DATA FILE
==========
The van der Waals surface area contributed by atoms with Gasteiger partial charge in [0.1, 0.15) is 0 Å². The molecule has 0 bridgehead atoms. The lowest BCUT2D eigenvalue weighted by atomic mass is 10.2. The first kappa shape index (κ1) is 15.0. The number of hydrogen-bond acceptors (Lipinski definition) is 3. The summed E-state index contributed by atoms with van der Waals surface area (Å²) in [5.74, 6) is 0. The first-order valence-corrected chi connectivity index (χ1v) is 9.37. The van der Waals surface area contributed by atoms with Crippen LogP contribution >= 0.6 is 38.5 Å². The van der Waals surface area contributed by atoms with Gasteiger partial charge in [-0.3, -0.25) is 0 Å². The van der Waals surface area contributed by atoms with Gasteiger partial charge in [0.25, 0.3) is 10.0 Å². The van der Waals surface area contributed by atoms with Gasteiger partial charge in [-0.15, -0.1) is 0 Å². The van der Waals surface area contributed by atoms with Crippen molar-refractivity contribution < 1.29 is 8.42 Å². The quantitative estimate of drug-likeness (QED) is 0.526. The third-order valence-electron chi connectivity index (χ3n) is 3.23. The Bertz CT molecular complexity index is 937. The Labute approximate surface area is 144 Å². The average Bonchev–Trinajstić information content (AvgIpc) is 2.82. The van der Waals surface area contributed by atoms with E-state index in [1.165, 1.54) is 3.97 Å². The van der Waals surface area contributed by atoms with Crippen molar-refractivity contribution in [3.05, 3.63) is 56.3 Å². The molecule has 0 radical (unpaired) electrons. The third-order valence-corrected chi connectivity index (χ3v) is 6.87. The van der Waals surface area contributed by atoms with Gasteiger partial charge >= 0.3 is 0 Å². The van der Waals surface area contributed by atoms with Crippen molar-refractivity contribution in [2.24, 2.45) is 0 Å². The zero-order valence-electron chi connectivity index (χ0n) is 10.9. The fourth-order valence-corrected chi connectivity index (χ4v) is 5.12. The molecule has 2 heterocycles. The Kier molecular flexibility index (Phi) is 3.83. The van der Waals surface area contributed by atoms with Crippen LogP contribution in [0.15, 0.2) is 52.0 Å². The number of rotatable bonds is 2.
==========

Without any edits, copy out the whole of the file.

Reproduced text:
The van der Waals surface area contributed by atoms with Gasteiger partial charge in [0.1, 0.15) is 0 Å². The molecule has 0 bridgehead atoms. The lowest BCUT2D eigenvalue weighted by atomic mass is 10.2. The first kappa shape index (κ1) is 15.0. The number of hydrogen-bond acceptors (Lipinski definition) is 3. The summed E-state index contributed by atoms with van der Waals surface area (Å²) in [5.74, 6) is 0. The first-order valence-corrected chi connectivity index (χ1v) is 9.37. The van der Waals surface area contributed by atoms with Crippen LogP contribution >= 0.6 is 38.5 Å². The van der Waals surface area contributed by atoms with Gasteiger partial charge in [-0.3, -0.25) is 0 Å². The van der Waals surface area contributed by atoms with Gasteiger partial charge in [0.25, 0.3) is 10.0 Å². The van der Waals surface area contributed by atoms with Gasteiger partial charge in [-0.15, -0.1) is 0 Å². The van der Waals surface area contributed by atoms with Crippen molar-refractivity contribution < 1.29 is 8.42 Å². The quantitative estimate of drug-likeness (QED) is 0.526. The third-order valence-electron chi connectivity index (χ3n) is 3.23. The Bertz CT molecular complexity index is 937. The Labute approximate surface area is 144 Å². The average Bonchev–Trinajstić information content (AvgIpc) is 2.82. The van der Waals surface area contributed by atoms with E-state index in [1.165, 1.54) is 3.97 Å². The van der Waals surface area contributed by atoms with Crippen molar-refractivity contribution in [3.05, 3.63) is 56.3 Å². The molecule has 0 radical (unpaired) electrons. The third-order valence-corrected chi connectivity index (χ3v) is 6.87. The van der Waals surface area contributed by atoms with Gasteiger partial charge >= 0.3 is 0 Å². The van der Waals surface area contributed by atoms with Crippen molar-refractivity contribution in [2.24, 2.45) is 0 Å². The zero-order valence-electron chi connectivity index (χ0n) is 10.9. The fourth-order valence-corrected chi connectivity index (χ4v) is 5.12. The molecule has 2 heterocycles. The Kier molecular flexibility index (Phi) is 3.83. The van der Waals surface area contributed by atoms with Crippen LogP contribution in [0.15, 0.2) is 52.0 Å². The number of rotatable bonds is 2.